- Checking my feet everu night for bruises, cuts, and callouses. I moisturize them every night before bed now to keep the dryness at bay.
- Staying on top of medical bills, paying them on time, keeping my files organized for future audits/tax purposes.
- Keeping up on the clutter: insulin and it’s supplies, glucose meter and it’s supplies, sharps disposal, etc. I need work on this, but I’m trying not to let the diabetes paraphernalia take over our house (or the great number of boxes and packaging material they come with!).
This is where I’m at for today. I’m so thankful God put these things on my heart (even though they’ve taken years for me to even tackle somewhat successfully!) and that I was working on them prior to April 1, 2017.
Posted by Emily On April 21, 2017
I think the hardest part to manage with my diabetes diagnosis is the juggling of my needs with my children. My kids are not always needy, but wouldn’t you know, they NEED something the minute my blood sugar is dropping and I need to care for myself.
I’m all about kids learning patience, waiting their turn, and compassion/empathy for others. But folks, I’m in the thick of it. This is what I’m working on with my kids every day. I was working on this every day before the diagnosis. The diagnosis has exacerbated the need, but also make the lesson that much more difficult for me to teach. I might be feeling fine OR low/shaky, high/irritable, screaming headache…all really difficult times for me to quietly explain how we should react/how we should act like Jesus to others.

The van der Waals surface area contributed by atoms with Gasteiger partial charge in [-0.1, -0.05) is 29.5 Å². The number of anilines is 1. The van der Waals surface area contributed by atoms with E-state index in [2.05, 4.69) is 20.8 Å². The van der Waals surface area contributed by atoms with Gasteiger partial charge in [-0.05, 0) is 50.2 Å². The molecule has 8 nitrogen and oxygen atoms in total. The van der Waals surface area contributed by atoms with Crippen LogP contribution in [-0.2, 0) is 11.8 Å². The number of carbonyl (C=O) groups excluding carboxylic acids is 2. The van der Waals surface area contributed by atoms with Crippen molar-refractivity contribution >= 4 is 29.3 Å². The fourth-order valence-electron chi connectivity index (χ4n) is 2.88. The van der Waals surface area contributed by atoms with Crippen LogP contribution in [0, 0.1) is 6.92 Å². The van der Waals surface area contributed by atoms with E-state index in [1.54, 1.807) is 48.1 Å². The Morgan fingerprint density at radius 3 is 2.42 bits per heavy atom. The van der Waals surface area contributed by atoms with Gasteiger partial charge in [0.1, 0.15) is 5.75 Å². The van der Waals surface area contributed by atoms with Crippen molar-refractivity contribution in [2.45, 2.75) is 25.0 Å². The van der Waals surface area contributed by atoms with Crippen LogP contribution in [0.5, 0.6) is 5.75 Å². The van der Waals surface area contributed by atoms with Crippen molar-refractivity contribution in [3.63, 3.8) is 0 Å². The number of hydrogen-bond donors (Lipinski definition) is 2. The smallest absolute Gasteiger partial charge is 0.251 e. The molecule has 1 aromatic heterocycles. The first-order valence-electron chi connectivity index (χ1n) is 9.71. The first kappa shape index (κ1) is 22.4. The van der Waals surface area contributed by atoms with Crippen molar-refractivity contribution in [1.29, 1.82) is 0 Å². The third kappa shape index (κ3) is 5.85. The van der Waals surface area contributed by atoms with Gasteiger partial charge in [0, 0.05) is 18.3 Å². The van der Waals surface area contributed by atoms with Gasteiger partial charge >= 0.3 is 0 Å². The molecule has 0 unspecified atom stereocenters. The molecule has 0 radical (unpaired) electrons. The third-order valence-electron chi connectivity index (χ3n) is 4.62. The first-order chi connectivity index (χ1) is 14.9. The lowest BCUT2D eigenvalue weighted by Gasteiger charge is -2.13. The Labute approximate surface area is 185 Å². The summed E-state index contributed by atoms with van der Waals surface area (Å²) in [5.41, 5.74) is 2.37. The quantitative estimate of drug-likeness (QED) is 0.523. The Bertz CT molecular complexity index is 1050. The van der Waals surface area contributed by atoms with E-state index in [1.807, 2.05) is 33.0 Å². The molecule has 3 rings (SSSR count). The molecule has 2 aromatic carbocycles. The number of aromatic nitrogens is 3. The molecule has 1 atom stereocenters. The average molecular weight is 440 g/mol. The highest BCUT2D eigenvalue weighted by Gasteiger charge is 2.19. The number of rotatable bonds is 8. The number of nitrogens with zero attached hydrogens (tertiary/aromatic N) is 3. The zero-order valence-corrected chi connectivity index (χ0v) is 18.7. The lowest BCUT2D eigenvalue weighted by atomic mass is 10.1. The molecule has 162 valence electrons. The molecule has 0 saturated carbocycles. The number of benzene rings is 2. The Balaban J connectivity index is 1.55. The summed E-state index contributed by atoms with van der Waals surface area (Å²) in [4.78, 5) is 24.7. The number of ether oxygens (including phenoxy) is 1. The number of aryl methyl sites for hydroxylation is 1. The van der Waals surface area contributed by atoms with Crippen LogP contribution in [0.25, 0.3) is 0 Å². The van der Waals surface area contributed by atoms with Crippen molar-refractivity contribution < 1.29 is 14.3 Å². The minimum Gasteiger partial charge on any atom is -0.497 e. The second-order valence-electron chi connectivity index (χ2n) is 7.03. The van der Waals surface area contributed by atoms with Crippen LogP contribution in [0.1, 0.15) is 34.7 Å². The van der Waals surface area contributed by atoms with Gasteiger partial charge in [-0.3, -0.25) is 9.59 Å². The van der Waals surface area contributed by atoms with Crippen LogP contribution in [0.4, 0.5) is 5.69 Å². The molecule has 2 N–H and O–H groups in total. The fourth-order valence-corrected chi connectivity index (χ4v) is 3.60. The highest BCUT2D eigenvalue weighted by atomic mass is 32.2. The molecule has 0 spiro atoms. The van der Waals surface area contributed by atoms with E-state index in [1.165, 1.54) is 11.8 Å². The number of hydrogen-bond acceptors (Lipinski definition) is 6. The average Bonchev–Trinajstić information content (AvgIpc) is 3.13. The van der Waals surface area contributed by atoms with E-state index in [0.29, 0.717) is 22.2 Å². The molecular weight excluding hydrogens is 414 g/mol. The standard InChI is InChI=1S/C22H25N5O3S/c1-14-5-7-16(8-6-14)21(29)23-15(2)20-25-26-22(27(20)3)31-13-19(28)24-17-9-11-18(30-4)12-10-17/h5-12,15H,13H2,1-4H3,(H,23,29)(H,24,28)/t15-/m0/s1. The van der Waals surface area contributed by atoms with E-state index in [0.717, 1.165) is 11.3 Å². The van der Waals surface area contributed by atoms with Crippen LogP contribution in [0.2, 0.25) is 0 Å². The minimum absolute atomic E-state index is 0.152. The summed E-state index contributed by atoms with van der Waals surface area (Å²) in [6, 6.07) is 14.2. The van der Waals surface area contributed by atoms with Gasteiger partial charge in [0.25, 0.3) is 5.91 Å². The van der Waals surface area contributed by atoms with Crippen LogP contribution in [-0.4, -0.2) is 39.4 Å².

One night, I was getting the boys ready for bed. We were in the final 10 minutes. You know that time: heading up the stairs to brush teeth, potty/change diaper, pajamas on, pray, and go to sleep. This is the last push of parenting for the day. It is a critical time for me to remain calm, show Jesus’ love and compassion to their crazy energetic bodies and get them those final steps into bed. Then…my chest starts to tremor. (I feel the shakes in my core first, like the organs inside my rib cage are shaking.) Then my legs and arms (as I’m climbing the stairs with my wild monkeys). As we are brushing our teeth I realize I probably shouldn’t push through. I probably need to stop and take care of myself because I don’t know for sure how long bedtime will take (one monkey likes to take 20 minute poops sometimes!) and I don’t know how quickly my blood sugar will drop.
Therein lies my dilemma, I’m almost to the finish line for the day. Just a couple more minutes and the kiddos are in bed. BUT, I need to stop, test my glucose level, drink juice, set a timer (I WILL forget to test again!), then return to bedtime.
If I stop bedtime, you know what my kids will do, right? Yep, wild, crazy monkeys. They will inevitable be naked in the basement in no time at all, and I will have to start all over again.
Responsibility to care for myself and teach my kids to be patient wins, I go downstairs to care for my blood sugar then return to bedtime.
It didn’t even turn out that bad. My oldest waited patiently on the potty, and my youngest was only a touch crazy, running around half naked.